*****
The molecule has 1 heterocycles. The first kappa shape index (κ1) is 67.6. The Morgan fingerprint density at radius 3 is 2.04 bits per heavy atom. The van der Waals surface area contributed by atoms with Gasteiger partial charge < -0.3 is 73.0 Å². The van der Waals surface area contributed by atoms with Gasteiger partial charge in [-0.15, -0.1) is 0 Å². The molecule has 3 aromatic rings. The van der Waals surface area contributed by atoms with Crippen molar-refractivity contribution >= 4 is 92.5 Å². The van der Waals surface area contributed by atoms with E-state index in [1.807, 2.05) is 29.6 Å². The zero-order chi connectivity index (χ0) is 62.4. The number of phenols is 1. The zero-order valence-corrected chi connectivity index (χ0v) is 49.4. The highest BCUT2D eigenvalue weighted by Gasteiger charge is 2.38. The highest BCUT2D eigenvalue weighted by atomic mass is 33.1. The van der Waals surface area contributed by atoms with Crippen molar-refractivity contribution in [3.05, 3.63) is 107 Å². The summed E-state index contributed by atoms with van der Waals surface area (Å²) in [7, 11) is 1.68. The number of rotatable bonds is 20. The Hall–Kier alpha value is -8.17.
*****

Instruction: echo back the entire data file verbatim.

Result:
The molecule has 1 heterocycles. The first kappa shape index (κ1) is 67.6. The Morgan fingerprint density at radius 3 is 2.04 bits per heavy atom. The van der Waals surface area contributed by atoms with Gasteiger partial charge < -0.3 is 73.0 Å². The van der Waals surface area contributed by atoms with Gasteiger partial charge in [-0.15, -0.1) is 0 Å². The molecule has 3 aromatic rings. The van der Waals surface area contributed by atoms with Crippen molar-refractivity contribution >= 4 is 92.5 Å². The van der Waals surface area contributed by atoms with E-state index in [1.807, 2.05) is 29.6 Å². The zero-order chi connectivity index (χ0) is 62.4. The number of phenols is 1. The zero-order valence-corrected chi connectivity index (χ0v) is 49.4. The highest BCUT2D eigenvalue weighted by Gasteiger charge is 2.38. The highest BCUT2D eigenvalue weighted by atomic mass is 33.1. The van der Waals surface area contributed by atoms with Crippen molar-refractivity contribution in [3.05, 3.63) is 107 Å². The summed E-state index contributed by atoms with van der Waals surface area (Å²) in [7, 11) is 1.68. The number of rotatable bonds is 20. The Hall–Kier alpha value is -8.17.